The Political Consequences of Being a Woman: How Stereotypes Influence the Conduct and Consequences of Political Campaigns

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In America today, women hold only 6% of U.S. senate seats and state governorships. What accounts for women's lack of success in winning statewide office? When might a campaign slogan like "a mom in tennis shoes" meet with victory, and when might it fail? Does a woman who speaks intelligently and forcefully about nuclear proliferation in the Middle East stand a chance of winning a major political race? Drawing on a wide sample of campaign advertisements, mass media coverage, voter surveys, and election results, ...
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Book shows minor use. Cover and Binding have minimal wear and the pages have only minimal creases. A tradition of southern quality and service. All books guaranteed at the Atlanta ... Book Company. Our mailers are 100% recyclable. Read more Show Less

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Overview

In America today, women hold only 6% of U.S. senate seats and state governorships. What accounts for women's lack of success in winning statewide office? When might a campaign slogan like "a mom in tennis shoes" meet with victory, and when might it fail? Does a woman who speaks intelligently and forcefully about nuclear proliferation in the Middle East stand a chance of winning a major political race? Drawing on a wide sample of campaign advertisements, mass media coverage, voter surveys, and election results, Kim Kahn investigated the reasons why women are so poorly represented in the highest strata of political power in America. Focusing on the cycle of influence among campaign tactics, media representation, and voter opinion in senate and gubernatorial races, The Political Consequences of Being a Woman explores how women's perceived liabilities and capabilities make or, more often, break their campaigns. Women candidates, Kahn discovers, not only experience stereotyping by journalists and, in turn, by voters, but actually prepare for it, choosing to emphasize themes that are consistent with the public's expectations. Many female candidates may believe that fulfillment of their constituency's preconceptions is the surest path to victory. Kahn's incisive new study presents real evidence that such reinforcement of gender stereotypes prevents women from attaining equal access to the corridors of power in American politics - and provides valuable lessons for women trying to break through the glass ceiling.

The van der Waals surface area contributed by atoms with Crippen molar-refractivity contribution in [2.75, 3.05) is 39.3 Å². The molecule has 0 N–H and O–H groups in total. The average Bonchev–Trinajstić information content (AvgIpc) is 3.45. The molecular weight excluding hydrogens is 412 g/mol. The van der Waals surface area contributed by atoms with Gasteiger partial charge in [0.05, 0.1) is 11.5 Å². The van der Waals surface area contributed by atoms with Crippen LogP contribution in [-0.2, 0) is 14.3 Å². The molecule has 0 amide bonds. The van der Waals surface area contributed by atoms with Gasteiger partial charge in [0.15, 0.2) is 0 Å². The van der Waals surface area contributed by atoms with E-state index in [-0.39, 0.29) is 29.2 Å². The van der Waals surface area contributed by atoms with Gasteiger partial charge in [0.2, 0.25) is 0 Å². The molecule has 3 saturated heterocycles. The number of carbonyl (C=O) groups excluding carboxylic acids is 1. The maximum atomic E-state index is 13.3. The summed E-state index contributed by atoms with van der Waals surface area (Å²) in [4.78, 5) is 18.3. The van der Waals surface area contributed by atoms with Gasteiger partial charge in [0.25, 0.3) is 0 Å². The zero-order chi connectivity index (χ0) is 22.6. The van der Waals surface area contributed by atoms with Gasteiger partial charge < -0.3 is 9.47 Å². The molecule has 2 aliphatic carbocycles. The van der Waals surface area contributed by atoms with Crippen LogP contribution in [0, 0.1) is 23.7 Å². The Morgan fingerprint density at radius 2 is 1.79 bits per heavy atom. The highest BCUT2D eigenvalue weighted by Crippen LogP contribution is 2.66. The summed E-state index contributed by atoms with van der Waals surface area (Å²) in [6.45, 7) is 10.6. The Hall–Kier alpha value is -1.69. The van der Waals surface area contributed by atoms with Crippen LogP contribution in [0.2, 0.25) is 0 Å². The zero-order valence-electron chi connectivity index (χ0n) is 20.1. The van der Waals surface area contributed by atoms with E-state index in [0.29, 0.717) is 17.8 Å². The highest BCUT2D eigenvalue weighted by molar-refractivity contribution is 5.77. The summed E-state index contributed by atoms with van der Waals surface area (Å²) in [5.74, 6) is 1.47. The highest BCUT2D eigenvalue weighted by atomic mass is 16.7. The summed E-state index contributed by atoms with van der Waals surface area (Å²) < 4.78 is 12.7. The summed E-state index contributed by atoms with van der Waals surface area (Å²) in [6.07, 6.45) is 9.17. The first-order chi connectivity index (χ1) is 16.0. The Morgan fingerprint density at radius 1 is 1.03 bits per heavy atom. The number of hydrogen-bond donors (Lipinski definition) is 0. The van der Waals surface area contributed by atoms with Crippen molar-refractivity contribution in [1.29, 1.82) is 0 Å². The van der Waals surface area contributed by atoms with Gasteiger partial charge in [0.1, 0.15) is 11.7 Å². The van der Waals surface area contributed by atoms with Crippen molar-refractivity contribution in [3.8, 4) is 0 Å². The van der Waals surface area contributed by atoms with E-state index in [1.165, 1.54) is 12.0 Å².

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Editorial Reviews

Doris A. Graber
Here, at last, is a data-based study that clearly delineates how stereotypes affect candidate campaign styles, media coverage, and voters' perceptions in senatorial and gubernatorial election campaigns. While the focus is on stereotypes of women candidates, the findings and conclusions have meaning for the full range of stereotypes that pervade the political thinking of millions of Americans.
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Product Details

Table of Contents

Acknowledgments
1 Introduction 1
2 Stereotypes in Statewide Campaigns 18
3 Gender Differences in Campaign Appeals for the U.S. Senate 30
4 Differences in Campaign Coverage: An Examination of U.S. Senate Races 43
5 The Impact of Coverage Differences and Sex Stereotypes 57
6 Differences in Campaign Appeals for Governor 75
7 Press Coverage of Male and Female Candidates for Governor 87
8 News Coverage and Gender in Gubernatorial Campaigns: An Experimental Study of the Female Candidate's "Potential" Advantage 99
9 The Electoral Consequences of Stereotypes 117
10 Conclusions and Implications 131
Notes 141
Appendixes 151
Bibliography 179
Index 187
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